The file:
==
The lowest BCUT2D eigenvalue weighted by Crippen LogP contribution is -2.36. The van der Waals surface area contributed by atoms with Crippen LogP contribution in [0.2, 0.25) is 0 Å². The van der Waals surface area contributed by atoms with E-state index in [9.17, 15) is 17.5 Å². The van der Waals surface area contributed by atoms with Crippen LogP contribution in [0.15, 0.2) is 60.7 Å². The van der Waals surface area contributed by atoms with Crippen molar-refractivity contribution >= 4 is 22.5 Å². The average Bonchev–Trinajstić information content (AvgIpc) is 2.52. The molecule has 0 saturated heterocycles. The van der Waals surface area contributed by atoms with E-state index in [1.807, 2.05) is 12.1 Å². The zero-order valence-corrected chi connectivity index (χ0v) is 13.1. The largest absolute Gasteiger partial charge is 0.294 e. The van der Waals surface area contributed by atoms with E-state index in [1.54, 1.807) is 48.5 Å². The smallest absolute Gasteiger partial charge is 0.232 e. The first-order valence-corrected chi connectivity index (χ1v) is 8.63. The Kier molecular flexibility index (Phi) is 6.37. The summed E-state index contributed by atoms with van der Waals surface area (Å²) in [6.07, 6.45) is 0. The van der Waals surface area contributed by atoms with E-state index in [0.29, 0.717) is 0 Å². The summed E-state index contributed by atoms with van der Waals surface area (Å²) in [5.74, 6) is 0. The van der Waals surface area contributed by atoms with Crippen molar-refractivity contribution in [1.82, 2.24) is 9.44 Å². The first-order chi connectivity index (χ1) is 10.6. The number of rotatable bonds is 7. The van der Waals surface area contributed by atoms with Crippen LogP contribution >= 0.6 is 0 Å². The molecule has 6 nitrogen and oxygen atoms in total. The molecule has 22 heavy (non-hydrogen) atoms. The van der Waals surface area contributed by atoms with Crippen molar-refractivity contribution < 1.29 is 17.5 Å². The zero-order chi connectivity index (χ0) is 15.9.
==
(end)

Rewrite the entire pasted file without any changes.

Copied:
The lowest BCUT2D eigenvalue weighted by Crippen LogP contribution is -2.36. The van der Waals surface area contributed by atoms with Crippen LogP contribution in [0.2, 0.25) is 0 Å². The van der Waals surface area contributed by atoms with E-state index in [9.17, 15) is 17.5 Å². The van der Waals surface area contributed by atoms with Crippen LogP contribution in [0.15, 0.2) is 60.7 Å². The van der Waals surface area contributed by atoms with Crippen molar-refractivity contribution >= 4 is 22.5 Å². The average Bonchev–Trinajstić information content (AvgIpc) is 2.52. The molecule has 0 saturated heterocycles. The van der Waals surface area contributed by atoms with E-state index in [1.807, 2.05) is 12.1 Å². The zero-order valence-corrected chi connectivity index (χ0v) is 13.1. The largest absolute Gasteiger partial charge is 0.294 e. The van der Waals surface area contributed by atoms with E-state index in [1.54, 1.807) is 48.5 Å². The smallest absolute Gasteiger partial charge is 0.232 e. The first-order valence-corrected chi connectivity index (χ1v) is 8.63. The Kier molecular flexibility index (Phi) is 6.37. The summed E-state index contributed by atoms with van der Waals surface area (Å²) in [6.07, 6.45) is 0. The van der Waals surface area contributed by atoms with E-state index in [0.29, 0.717) is 0 Å². The summed E-state index contributed by atoms with van der Waals surface area (Å²) in [5.74, 6) is 0. The van der Waals surface area contributed by atoms with Crippen molar-refractivity contribution in [1.82, 2.24) is 9.44 Å². The first-order chi connectivity index (χ1) is 10.6. The number of rotatable bonds is 7. The van der Waals surface area contributed by atoms with Crippen LogP contribution >= 0.6 is 0 Å². The molecule has 6 nitrogen and oxygen atoms in total. The molecule has 22 heavy (non-hydrogen) atoms. The van der Waals surface area contributed by atoms with Crippen molar-refractivity contribution < 1.29 is 17.5 Å². The zero-order chi connectivity index (χ0) is 15.9.